Notre Dame’s recent slip in the playoff polls could be distracting Irish fans from understanding the magnitude of this weekend’s game against Stanford. With one final “data-point” to provide to the playoff committee, the Irish will be able to showcase their merits against a Top 10 opponent, a beneficial scheduling feature after two weeks of soft opponents—and mediocre play—moved Notre Dame from a solid No. 4 to No. 6, the bottom rung of what currently looks like a four-team horserace for the final two playoff spots.
Brian Kelly understands what’s in front of the Irish. Most importantly, one of the season’s most challenging opponents—and a game where his best players need to step to the forefront.
“In big games, the great players rise to the occasion,” Kelly said Tuesday. “And so Will Fuller has to play great. Jaylon Smith’s gotta play great. Sheldon Day has got to play great. Ronnie [Stanley] has got to play great. The great players have to step up. And for us to win they’ll have to play great. If they do, we will. If they don’t, we won’t. It’s that simple.”
Much of the focus on this 2015 team has been on the ability to overcome injuries. Rightfully so. It’s allowed this group to sit at 10-1, shaking off adversity and finding ways to win with players who weren’t necessarily expected to contribute this season.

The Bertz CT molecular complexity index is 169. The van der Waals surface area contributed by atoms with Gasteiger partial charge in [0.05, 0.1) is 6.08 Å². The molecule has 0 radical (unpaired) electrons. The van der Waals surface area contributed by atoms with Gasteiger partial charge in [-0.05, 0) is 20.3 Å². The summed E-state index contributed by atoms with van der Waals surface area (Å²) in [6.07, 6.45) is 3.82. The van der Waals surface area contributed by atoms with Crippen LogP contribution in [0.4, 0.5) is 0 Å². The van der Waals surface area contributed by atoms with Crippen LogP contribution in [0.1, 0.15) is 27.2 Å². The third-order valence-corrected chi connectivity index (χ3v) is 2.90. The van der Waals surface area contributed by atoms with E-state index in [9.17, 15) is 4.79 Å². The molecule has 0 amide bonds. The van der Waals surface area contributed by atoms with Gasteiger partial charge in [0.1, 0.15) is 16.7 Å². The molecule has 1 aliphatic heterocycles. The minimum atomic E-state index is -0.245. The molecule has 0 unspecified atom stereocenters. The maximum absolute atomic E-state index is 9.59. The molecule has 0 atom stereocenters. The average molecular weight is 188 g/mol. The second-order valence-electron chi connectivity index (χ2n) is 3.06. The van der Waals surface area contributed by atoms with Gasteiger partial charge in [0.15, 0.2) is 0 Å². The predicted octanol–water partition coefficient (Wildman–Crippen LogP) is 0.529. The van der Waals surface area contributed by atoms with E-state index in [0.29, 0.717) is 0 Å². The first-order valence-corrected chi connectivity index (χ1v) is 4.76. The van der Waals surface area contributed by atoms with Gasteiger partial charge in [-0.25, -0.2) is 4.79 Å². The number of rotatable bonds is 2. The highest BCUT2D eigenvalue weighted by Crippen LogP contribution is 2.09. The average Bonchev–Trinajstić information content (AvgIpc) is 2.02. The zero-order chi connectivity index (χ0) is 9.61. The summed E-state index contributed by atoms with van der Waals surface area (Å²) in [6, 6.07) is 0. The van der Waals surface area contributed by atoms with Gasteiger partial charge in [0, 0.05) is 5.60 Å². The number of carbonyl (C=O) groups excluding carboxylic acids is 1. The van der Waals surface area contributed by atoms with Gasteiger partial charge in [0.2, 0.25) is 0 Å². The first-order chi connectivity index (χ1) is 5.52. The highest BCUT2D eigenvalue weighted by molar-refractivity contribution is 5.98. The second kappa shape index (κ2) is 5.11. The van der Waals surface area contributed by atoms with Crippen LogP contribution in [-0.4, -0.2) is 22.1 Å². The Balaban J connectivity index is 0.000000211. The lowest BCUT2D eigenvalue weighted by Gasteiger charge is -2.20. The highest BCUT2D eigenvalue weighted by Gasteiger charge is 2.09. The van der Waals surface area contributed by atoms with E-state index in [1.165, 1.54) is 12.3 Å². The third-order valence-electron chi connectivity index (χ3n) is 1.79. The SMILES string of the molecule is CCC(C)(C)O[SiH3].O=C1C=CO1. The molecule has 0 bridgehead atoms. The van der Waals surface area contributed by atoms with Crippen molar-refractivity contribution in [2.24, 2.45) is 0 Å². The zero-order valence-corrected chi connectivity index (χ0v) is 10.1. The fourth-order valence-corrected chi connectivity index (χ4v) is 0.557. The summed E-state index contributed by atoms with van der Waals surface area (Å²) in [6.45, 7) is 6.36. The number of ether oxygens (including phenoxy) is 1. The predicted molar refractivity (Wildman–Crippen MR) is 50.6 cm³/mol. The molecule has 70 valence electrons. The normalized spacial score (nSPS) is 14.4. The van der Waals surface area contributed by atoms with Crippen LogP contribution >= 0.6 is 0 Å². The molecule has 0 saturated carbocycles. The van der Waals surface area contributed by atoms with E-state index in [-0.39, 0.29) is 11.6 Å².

So while we wonder how the Irish coaching staff will fill in for KeiVarae Russell or how Josh Adams will handle C.J. Prosise‘s workload, Kelly is right to heap the responsibility on his stars. Notre Dame has no shortage of elite talent. And it’s that group that will determine if the Irish can state their case to be a part of the playoff, or if they’ll come up short against Stanford, rending all playoff debate useless.
The play of Notre Dame’s top personnel hasn’t necessarily been consistent. While Sheldon Day has shown a week-to-week level of play that’s been unparalleled, the same can’t be said for Will Fuller or Ronnie Stanley—or even Jaylon Smith. With Christian McCaffrey and road-grading guard Joshua Garnett are performing at elite levels this season, Notre Dame’s four defensive captains—Day, Smith, Joe Schmidt and Matthias Farley—need to anchor a unit whose inconsistency has derailed any of its dominant moments.
Questions have emerged at the national level about Notre Dame’s ability to play through its latest bout of adversity. Those questions should serve as fuel this week. With all eyes on Stanford Stadium Saturday evening, Notre Dame’s stars could alleviate any concerns, playing a dominant game against a very good Stanford team. They’ll need to if the Irish wants to leave a victor, never mind a playoff contender.